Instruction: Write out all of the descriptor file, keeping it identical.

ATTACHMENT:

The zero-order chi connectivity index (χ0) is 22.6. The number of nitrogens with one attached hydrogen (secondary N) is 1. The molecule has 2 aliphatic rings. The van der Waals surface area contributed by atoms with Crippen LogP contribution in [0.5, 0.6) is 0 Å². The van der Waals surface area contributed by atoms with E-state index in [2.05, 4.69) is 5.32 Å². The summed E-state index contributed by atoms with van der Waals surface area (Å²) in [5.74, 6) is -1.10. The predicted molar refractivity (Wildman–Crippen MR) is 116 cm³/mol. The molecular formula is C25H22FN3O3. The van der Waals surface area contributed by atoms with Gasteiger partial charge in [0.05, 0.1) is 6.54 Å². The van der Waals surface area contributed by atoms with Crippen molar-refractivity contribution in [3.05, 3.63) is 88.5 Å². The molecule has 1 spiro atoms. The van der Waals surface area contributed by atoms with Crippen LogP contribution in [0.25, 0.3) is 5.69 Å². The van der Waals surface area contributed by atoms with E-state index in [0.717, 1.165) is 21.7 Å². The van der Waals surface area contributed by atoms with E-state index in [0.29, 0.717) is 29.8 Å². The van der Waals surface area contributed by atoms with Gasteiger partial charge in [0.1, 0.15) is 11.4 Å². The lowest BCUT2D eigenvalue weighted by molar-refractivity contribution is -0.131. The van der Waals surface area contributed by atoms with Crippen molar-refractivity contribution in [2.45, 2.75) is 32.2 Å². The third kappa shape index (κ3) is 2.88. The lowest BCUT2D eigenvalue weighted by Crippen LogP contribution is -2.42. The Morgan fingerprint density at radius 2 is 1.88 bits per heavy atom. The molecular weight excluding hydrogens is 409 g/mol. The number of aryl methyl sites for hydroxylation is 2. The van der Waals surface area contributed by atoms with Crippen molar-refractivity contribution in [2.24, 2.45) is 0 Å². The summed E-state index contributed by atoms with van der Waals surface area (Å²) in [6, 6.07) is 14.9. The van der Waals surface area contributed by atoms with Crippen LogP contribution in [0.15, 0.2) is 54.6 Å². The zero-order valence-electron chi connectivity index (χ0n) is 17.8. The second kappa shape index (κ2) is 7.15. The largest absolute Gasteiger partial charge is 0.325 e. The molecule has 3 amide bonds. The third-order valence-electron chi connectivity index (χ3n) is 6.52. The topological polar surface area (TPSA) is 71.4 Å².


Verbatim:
The zero-order chi connectivity index (χ0) is 22.6. The number of nitrogens with one attached hydrogen (secondary N) is 1. The molecule has 2 aliphatic rings. The van der Waals surface area contributed by atoms with Crippen LogP contribution in [0.5, 0.6) is 0 Å². The van der Waals surface area contributed by atoms with E-state index in [2.05, 4.69) is 5.32 Å². The summed E-state index contributed by atoms with van der Waals surface area (Å²) in [5.74, 6) is -1.10. The predicted molar refractivity (Wildman–Crippen MR) is 116 cm³/mol. The molecular formula is C25H22FN3O3. The van der Waals surface area contributed by atoms with Gasteiger partial charge in [0.05, 0.1) is 6.54 Å². The van der Waals surface area contributed by atoms with Crippen molar-refractivity contribution in [3.05, 3.63) is 88.5 Å². The molecule has 1 spiro atoms. The van der Waals surface area contributed by atoms with Crippen LogP contribution in [0.25, 0.3) is 5.69 Å². The van der Waals surface area contributed by atoms with E-state index in [0.717, 1.165) is 21.7 Å². The van der Waals surface area contributed by atoms with E-state index in [0.29, 0.717) is 29.8 Å². The van der Waals surface area contributed by atoms with Gasteiger partial charge in [0.1, 0.15) is 11.4 Å². The lowest BCUT2D eigenvalue weighted by molar-refractivity contribution is -0.131. The van der Waals surface area contributed by atoms with Crippen molar-refractivity contribution in [2.45, 2.75) is 32.2 Å². The third kappa shape index (κ3) is 2.88. The lowest BCUT2D eigenvalue weighted by Crippen LogP contribution is -2.42. The Morgan fingerprint density at radius 2 is 1.88 bits per heavy atom. The molecular weight excluding hydrogens is 409 g/mol. The number of aryl methyl sites for hydroxylation is 2. The van der Waals surface area contributed by atoms with Crippen molar-refractivity contribution in [2.24, 2.45) is 0 Å². The summed E-state index contributed by atoms with van der Waals surface area (Å²) in [6, 6.07) is 14.9. The van der Waals surface area contributed by atoms with Crippen LogP contribution in [0.15, 0.2) is 54.6 Å². The zero-order valence-electron chi connectivity index (χ0n) is 17.8. The second kappa shape index (κ2) is 7.15. The largest absolute Gasteiger partial charge is 0.325 e. The molecule has 3 amide bonds. The third-order valence-electron chi connectivity index (χ3n) is 6.52. The topological polar surface area (TPSA) is 71.4 Å².